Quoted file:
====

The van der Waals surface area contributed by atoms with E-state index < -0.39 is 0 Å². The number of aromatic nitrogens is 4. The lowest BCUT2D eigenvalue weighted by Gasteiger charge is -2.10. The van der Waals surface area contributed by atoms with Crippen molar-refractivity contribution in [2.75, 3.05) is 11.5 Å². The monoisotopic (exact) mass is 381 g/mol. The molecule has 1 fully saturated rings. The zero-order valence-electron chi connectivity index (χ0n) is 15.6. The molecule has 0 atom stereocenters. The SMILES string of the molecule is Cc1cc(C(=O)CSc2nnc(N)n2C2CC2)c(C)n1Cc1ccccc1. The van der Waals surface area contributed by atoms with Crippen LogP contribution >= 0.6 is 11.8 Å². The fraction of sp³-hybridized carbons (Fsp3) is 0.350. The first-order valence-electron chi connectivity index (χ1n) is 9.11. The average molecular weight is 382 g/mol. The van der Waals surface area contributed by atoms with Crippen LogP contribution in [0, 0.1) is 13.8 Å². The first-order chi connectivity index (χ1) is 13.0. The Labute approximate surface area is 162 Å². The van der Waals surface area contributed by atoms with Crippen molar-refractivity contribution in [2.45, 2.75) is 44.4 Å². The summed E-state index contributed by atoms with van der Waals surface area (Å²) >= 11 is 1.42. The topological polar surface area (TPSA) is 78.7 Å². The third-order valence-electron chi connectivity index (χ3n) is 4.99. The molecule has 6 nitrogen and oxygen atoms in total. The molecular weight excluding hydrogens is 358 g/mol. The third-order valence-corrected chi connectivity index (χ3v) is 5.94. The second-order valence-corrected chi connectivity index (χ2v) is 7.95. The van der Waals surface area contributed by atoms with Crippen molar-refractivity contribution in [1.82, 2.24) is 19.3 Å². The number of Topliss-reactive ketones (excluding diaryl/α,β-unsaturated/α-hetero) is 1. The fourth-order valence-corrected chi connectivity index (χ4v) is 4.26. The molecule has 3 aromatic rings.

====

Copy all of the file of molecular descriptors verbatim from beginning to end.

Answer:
The van der Waals surface area contributed by atoms with E-state index < -0.39 is 0 Å². The number of aromatic nitrogens is 4. The lowest BCUT2D eigenvalue weighted by Gasteiger charge is -2.10. The van der Waals surface area contributed by atoms with Crippen molar-refractivity contribution in [2.75, 3.05) is 11.5 Å². The monoisotopic (exact) mass is 381 g/mol. The molecule has 1 fully saturated rings. The zero-order valence-electron chi connectivity index (χ0n) is 15.6. The molecule has 0 atom stereocenters. The SMILES string of the molecule is Cc1cc(C(=O)CSc2nnc(N)n2C2CC2)c(C)n1Cc1ccccc1. The van der Waals surface area contributed by atoms with Crippen LogP contribution >= 0.6 is 11.8 Å². The fraction of sp³-hybridized carbons (Fsp3) is 0.350. The first-order valence-electron chi connectivity index (χ1n) is 9.11. The average molecular weight is 382 g/mol. The van der Waals surface area contributed by atoms with Crippen LogP contribution in [0, 0.1) is 13.8 Å². The first-order chi connectivity index (χ1) is 13.0. The Labute approximate surface area is 162 Å². The van der Waals surface area contributed by atoms with Crippen molar-refractivity contribution in [2.45, 2.75) is 44.4 Å². The summed E-state index contributed by atoms with van der Waals surface area (Å²) >= 11 is 1.42. The topological polar surface area (TPSA) is 78.7 Å². The third-order valence-electron chi connectivity index (χ3n) is 4.99. The molecule has 6 nitrogen and oxygen atoms in total. The molecular weight excluding hydrogens is 358 g/mol. The third-order valence-corrected chi connectivity index (χ3v) is 5.94. The second-order valence-corrected chi connectivity index (χ2v) is 7.95. The van der Waals surface area contributed by atoms with Crippen molar-refractivity contribution in [1.82, 2.24) is 19.3 Å². The number of Topliss-reactive ketones (excluding diaryl/α,β-unsaturated/α-hetero) is 1. The fourth-order valence-corrected chi connectivity index (χ4v) is 4.26. The molecule has 3 aromatic rings.